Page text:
ISHR, along with multiple other NGOs, released a joint statement condemning the criminalisation of women human rights defender Milena Quiroz and calling for her right to a fair trial and her right to defend human rights to be guaranteed.
By Alice Harrison, Global Witness
‘I live from the forest, I’ll protect it at any cost. And that’s why I live with the constant threat of a bullet to my head, because I denounce the loggers and charcoal producers,’ said rubber tapper José Cláudio Ribeiro da Silva at his TEDx talk in the Brazilian state of Amazonas. ‘I’m here talking to you today, but a month from now I might have disappeared.’ He was wrong, but not by much. Six months after warning that he was in danger of being ‘disappeared,’ José Cláudio and his wife Maria were murdered by masked gunmen. José Cláudio’s ear was ripped out as proof of execution.
The da Silvas died because they placed themselves between the forest they inhabited and corporate interests. New research by Global Witness shows that they belong to a large but little known group of people – environmental and land defenders – whose rising death toll is escaping international attention. Our recent report exposing this reality, Deadly Environment, found that on average two such defenders are being killed every week. Between 2002 and 2012 the annual number of killings more than trebled, culminating in 147 deaths in 2012, the highest ever. This spiralling figure prompts two questions – if it is so big then why is no one talking about it? And if no one is talking about it then is it in fact bigger?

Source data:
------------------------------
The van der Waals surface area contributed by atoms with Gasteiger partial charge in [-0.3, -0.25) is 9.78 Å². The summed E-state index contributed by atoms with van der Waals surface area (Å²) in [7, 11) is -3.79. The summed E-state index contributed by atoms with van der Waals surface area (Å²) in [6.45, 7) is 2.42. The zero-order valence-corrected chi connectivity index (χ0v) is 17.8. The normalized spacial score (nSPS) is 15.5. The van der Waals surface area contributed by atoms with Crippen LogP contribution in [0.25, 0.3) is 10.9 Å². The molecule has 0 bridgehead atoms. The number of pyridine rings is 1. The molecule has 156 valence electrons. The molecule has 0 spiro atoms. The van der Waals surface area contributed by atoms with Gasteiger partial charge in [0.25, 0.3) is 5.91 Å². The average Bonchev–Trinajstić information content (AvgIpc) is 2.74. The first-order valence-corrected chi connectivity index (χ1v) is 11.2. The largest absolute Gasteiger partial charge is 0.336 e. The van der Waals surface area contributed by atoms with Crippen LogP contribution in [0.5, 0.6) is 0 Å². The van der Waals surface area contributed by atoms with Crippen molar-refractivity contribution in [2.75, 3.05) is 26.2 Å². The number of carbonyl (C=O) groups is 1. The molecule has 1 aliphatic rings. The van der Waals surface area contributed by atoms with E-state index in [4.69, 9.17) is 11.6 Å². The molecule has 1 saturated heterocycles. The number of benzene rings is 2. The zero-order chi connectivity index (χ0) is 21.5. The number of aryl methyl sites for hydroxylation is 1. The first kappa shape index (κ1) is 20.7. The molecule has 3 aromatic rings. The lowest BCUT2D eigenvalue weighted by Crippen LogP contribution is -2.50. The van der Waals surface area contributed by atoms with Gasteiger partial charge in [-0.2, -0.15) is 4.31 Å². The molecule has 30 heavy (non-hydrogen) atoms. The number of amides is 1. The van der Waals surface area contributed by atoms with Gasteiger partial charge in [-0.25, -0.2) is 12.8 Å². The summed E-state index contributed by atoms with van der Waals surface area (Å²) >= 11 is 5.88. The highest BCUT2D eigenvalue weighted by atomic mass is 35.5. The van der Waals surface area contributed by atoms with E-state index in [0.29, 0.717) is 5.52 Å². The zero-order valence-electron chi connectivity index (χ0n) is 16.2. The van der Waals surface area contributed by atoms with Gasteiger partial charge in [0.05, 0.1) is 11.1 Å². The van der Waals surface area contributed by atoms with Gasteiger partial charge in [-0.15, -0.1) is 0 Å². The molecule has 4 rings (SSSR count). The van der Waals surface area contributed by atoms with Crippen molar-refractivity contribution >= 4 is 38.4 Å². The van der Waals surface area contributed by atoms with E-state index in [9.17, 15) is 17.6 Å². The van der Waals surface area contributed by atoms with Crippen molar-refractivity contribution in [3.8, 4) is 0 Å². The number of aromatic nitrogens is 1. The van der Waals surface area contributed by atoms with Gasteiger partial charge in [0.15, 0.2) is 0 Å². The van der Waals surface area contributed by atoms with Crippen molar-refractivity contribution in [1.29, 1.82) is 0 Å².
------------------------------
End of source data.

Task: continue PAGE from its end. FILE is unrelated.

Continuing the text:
The UN Declaration on Human Rights Defenders recognises the importance and legitimacy of people who promote and defend human rights, as well as their need for better protection. What makes environmental defenders distinctive is how they link issues of health, life and freedom from oppression to the protection of the natural environment that sustains them.
The environment is emerging as a new battleground for human rights. As soaring demand for products like beef, timber and oil drive industrialisation into new territories, companies are striking deals with state officials without the consent of local communities. Increasingly those communities are finding themselves in the firing line of an unaccountable corporate machinery, state forces and a thriving market for contract killers. As over-consumption by the world’s wealthy rises, pushing us further toward and beyond key planetary boundaries, resource tensions are likely to intensify.